When it comes to harmful content, school leaders want to ensure they’re protecting students, but they also need to protect their liability. After implementing Gaggle for the 2018–19 school year, East Irondequoit Central School District in New York was able to do both.
A 1:1 district, students are allowed to take their district-issued devices home during the school year beginning in the third grade. After rolling out Microsoft Office 365 for those in grades 6–12, East Irondequoit CSD chose Gaggle to help protect its students in the online environment. When a child predator attempted to send pornographic content to an 11-year-old student, Gaggle helped keep her out of harm’s way.
The student safety platform intercepted the file in question to ensure that the student wouldn’t be exposed to the content. “That, to me, is the biggest benefit,” said Director of Communications Dave Yates. “Once a child receives a message like that, the damage is done. By not delivering the message and preventing the damage—that’s the invaluable part of it.” Gaggle not only stops inappropriate messages like this from ever reaching students, it also blocks the content from the district server, placing it into quarantine to ensure it won’t be in the system. “Gaggle is like a giant screen door that keeps the bugs out,” added Yates.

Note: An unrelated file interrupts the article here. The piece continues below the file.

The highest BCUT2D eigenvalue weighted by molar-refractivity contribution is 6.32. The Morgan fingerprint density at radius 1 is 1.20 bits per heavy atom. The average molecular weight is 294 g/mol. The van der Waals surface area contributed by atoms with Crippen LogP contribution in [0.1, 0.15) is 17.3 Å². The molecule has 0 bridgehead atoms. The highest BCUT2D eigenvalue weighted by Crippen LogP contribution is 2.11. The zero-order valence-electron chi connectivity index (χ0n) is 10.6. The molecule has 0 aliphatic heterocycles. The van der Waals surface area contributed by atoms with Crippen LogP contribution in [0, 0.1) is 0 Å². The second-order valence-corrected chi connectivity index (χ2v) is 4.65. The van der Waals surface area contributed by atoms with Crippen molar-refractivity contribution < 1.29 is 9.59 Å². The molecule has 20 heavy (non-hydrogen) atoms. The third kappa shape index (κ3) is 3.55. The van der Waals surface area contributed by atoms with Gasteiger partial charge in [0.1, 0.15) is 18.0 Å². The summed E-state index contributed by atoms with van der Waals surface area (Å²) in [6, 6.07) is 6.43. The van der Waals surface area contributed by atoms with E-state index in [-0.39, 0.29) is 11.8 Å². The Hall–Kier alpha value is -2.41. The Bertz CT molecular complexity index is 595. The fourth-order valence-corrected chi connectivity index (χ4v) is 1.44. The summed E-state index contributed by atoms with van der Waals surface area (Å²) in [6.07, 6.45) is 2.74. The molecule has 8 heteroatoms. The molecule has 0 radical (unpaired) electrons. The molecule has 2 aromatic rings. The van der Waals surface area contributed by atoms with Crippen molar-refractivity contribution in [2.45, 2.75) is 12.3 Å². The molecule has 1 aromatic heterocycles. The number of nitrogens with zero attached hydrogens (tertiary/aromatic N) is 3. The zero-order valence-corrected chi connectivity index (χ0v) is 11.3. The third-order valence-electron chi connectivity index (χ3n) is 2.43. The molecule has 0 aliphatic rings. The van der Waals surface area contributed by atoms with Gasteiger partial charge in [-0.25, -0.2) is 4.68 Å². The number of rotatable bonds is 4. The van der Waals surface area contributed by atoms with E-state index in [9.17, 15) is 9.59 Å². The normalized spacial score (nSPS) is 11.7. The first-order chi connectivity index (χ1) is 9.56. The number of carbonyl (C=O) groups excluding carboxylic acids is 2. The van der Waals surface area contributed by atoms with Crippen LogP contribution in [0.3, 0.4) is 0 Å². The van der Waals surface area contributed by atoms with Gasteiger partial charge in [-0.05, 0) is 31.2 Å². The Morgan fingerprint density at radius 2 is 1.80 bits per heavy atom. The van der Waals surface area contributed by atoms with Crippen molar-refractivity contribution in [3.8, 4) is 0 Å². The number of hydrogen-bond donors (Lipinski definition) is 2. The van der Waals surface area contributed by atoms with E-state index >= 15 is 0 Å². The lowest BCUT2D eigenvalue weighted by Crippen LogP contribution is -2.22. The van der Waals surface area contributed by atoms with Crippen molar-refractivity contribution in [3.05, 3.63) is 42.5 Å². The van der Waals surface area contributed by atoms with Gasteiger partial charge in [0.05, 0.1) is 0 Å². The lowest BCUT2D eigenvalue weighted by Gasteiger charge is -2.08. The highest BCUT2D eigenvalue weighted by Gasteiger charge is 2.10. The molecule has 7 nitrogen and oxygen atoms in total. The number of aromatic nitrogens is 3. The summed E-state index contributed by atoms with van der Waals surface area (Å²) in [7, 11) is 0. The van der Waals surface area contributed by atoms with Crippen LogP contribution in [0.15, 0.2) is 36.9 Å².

“The file was sent to our local police department so they could do their investigation,” said Executive Director of Technology Christine Osadciw. The district worked with the police on their investigation, which resulted in the arrest and conviction of a 36-year-old male in Michigan. “The system shows the exact date and time of the file coming in, which gives a firm timeline of events for their case as well,” noted Osadciw. “That was their proof. If we didn’t have that video, I don’t know if the predator would have been caught.”
During the 2018–19 school year, Gaggle flagged 5,211 instances of “Nudity & Sexual Content” across all school districts using the student safety platform. When underage children are involved, these situations are reported to the National Center for Missing & Exploited Children (NCMEC). The content is blocked and quarantined, ensuring that students aren’t exposed and districts aren’t liable.
“In the process of that investigation, they discovered that this man had also contacted a youth in his own area,” said Yates. “The fact that this man was caught doing the same thing to another child adds another layer. We’ve now stopped him from affecting more children going forward.” Read the success story to learn more about how East Irondequoit CSD helped stop a child predator in his tracks.